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Windjammer adventure: A six-day sail aboard American Eagle

Windjammers were the workhorses of the late 19th century, designed to ferry large volumes of cargo around the world on prevailing winds. Generally built of iron or steel, with three to five masts and square sails, they were slower than clippers but much roomier.

A National Historic Landmark, the schooner American Eagle has sailed the Maine coast since 1930. Here, she’s anchored at Islesford during a six-day cruise.

In the late 1900s they fell out of favor as steamships became dominant. Many of these beauties live on as sail-training ships, dockside restaurants and tourist attractions. There’s probably no better place to experience the majesty of these vessels than Maine, so we had photographer Karen Ryan document a six-day cruise aboard American Eagle to give you a taste of what a windjammer adventure is all about.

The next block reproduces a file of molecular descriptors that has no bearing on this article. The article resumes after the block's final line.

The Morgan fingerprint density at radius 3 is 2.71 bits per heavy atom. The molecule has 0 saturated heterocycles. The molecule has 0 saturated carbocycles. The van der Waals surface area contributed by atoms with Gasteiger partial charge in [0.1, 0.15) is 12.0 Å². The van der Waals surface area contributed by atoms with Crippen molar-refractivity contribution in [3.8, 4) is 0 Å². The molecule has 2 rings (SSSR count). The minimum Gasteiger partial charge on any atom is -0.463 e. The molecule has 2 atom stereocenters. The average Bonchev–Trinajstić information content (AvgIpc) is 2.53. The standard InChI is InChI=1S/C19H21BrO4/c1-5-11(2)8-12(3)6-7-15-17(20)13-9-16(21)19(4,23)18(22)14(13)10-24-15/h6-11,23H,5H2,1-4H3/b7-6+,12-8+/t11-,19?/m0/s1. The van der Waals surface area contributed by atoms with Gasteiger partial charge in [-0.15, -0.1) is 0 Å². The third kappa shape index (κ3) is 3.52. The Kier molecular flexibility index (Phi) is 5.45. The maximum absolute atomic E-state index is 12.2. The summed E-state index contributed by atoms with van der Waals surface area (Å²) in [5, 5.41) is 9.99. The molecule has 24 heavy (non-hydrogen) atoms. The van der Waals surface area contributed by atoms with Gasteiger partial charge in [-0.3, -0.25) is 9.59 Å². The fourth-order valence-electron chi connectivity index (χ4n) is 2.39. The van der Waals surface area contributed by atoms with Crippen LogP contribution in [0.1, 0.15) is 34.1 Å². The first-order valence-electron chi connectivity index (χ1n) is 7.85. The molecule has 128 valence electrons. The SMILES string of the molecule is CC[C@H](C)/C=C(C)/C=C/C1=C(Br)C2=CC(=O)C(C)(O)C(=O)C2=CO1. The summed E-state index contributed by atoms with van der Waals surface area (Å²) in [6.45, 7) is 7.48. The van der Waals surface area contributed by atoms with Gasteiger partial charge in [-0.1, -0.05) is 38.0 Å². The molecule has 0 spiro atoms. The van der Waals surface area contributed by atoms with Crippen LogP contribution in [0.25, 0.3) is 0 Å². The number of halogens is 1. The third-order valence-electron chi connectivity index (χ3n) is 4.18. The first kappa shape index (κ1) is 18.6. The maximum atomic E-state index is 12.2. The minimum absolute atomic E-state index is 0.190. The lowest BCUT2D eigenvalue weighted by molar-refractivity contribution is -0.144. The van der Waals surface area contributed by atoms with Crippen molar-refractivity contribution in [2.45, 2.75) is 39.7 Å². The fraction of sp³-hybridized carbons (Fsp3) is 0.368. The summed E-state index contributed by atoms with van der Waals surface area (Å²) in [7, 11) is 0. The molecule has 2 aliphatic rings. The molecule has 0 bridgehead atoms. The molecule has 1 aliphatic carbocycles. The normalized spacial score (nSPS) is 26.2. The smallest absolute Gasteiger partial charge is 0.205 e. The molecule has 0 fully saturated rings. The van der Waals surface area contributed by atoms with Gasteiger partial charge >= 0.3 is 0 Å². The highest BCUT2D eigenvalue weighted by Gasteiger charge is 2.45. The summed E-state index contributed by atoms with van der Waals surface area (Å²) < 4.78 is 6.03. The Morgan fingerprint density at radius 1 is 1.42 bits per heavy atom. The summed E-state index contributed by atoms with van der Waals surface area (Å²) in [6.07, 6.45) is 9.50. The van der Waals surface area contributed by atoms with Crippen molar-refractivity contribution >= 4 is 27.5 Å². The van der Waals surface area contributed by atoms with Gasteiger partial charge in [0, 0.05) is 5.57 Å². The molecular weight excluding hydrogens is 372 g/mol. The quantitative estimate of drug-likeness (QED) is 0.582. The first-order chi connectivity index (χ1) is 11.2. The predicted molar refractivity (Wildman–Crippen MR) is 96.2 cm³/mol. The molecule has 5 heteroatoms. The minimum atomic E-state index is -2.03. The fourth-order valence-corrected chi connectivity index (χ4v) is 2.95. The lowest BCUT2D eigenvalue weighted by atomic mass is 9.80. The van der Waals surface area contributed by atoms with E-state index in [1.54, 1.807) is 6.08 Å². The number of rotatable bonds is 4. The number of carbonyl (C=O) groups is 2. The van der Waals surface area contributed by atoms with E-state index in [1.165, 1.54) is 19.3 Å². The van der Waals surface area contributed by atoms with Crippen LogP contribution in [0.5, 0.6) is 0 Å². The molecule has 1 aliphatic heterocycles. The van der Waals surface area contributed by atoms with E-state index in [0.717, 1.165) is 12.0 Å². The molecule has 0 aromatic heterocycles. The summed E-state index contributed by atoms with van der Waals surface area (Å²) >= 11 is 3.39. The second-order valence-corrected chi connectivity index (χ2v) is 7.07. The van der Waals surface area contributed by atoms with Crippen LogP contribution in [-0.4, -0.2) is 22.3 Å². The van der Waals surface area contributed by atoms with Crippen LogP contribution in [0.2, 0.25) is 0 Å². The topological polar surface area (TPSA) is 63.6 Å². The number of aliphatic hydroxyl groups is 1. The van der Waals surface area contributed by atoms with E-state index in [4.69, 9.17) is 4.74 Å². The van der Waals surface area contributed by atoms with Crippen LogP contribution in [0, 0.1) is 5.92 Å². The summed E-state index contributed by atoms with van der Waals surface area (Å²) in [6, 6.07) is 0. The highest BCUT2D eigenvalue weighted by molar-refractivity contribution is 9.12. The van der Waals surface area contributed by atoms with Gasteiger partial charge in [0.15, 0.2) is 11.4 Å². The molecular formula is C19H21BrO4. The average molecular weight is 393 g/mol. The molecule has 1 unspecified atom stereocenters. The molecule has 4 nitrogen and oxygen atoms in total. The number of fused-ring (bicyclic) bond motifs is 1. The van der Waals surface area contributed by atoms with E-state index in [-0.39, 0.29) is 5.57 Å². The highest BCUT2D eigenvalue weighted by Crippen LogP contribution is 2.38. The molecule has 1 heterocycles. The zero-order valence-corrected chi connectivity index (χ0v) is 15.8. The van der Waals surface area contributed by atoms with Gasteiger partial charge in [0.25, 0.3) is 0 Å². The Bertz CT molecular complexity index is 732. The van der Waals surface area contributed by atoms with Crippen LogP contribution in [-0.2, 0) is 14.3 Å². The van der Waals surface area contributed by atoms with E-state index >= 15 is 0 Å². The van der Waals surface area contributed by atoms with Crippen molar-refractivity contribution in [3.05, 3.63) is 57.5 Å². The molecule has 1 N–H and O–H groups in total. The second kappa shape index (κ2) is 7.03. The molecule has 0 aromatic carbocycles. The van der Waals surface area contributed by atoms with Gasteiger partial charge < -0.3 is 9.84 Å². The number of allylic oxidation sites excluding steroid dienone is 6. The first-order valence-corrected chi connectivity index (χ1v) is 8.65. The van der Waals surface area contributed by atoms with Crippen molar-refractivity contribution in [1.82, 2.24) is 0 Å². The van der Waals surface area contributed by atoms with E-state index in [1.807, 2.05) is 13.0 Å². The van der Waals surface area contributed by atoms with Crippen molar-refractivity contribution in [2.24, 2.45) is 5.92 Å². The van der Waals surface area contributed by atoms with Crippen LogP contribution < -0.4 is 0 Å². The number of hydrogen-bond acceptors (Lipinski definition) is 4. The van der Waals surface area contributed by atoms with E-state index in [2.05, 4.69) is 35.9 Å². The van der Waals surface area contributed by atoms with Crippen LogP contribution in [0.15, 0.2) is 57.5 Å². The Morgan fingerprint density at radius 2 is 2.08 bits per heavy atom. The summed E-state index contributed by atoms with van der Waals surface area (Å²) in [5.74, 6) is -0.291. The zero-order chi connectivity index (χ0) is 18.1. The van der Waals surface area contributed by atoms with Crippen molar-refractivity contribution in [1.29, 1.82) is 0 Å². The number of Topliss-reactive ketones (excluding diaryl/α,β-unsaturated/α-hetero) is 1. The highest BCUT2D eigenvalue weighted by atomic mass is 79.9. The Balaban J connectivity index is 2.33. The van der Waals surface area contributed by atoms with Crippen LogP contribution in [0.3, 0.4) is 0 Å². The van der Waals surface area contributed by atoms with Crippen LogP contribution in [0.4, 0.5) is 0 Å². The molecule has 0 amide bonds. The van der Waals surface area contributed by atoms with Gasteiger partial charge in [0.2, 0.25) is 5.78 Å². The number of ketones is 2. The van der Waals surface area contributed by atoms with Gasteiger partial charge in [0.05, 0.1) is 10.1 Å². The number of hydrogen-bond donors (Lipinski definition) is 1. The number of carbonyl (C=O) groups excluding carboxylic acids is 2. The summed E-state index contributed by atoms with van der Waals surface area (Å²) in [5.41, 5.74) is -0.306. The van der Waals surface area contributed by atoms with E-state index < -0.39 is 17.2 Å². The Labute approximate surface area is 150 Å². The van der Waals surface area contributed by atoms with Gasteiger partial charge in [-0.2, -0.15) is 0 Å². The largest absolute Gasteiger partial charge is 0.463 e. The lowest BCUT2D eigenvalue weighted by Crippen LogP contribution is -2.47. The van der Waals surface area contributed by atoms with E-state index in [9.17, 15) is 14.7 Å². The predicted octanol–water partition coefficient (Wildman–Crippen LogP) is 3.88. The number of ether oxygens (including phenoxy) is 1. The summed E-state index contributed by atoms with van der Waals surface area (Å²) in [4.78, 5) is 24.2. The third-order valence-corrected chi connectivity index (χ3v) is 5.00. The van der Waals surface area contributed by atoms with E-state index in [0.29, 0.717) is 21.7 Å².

Book your adventure

Now that we’ve whetted your appetite, you can create your own Maine windjammer memories.

The Maine Windjammer Association offers charters and multiday cruises aboard nine historic boats., (800) 807-WIND

Maine Windjammer Cruises has multiday day and weekend trips aboard Grace Bailey, Mercantile and Mistress., (207) 236-2938

This article originally appeared in the October 2016 issue.

Reflections of Stonington, a village of fishermen and artists.
Mate Justin Schaefer prepares a lobster bake on Two Dory Island.
Fog sets in as American Eagle leaves Castine.
Ships depart Gilkey Harbor on the first leg of the Great Schooner Race.